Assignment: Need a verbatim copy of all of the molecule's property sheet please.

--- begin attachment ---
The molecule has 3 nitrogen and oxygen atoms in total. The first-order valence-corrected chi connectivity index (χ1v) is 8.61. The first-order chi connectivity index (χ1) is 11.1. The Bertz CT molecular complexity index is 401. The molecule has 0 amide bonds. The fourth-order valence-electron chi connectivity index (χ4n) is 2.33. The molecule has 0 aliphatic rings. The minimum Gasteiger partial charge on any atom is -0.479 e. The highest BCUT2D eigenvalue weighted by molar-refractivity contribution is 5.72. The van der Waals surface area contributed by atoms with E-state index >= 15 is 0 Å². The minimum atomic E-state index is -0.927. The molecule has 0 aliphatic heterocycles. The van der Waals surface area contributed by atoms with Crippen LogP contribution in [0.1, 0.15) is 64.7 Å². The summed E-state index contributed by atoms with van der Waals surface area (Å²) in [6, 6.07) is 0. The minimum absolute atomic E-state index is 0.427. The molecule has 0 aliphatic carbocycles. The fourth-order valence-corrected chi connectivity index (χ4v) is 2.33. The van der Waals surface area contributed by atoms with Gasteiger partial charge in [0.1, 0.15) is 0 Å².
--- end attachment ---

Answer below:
The molecule has 3 nitrogen and oxygen atoms in total. The first-order valence-corrected chi connectivity index (χ1v) is 8.61. The first-order chi connectivity index (χ1) is 11.1. The Bertz CT molecular complexity index is 401. The molecule has 0 amide bonds. The fourth-order valence-electron chi connectivity index (χ4n) is 2.33. The molecule has 0 aliphatic rings. The minimum Gasteiger partial charge on any atom is -0.479 e. The highest BCUT2D eigenvalue weighted by molar-refractivity contribution is 5.72. The van der Waals surface area contributed by atoms with E-state index >= 15 is 0 Å². The minimum atomic E-state index is -0.927. The molecule has 0 aliphatic heterocycles. The van der Waals surface area contributed by atoms with Crippen LogP contribution in [0.1, 0.15) is 64.7 Å². The summed E-state index contributed by atoms with van der Waals surface area (Å²) in [6, 6.07) is 0. The minimum absolute atomic E-state index is 0.427. The molecule has 0 aliphatic carbocycles. The fourth-order valence-corrected chi connectivity index (χ4v) is 2.33. The van der Waals surface area contributed by atoms with Gasteiger partial charge in [0.1, 0.15) is 0 Å².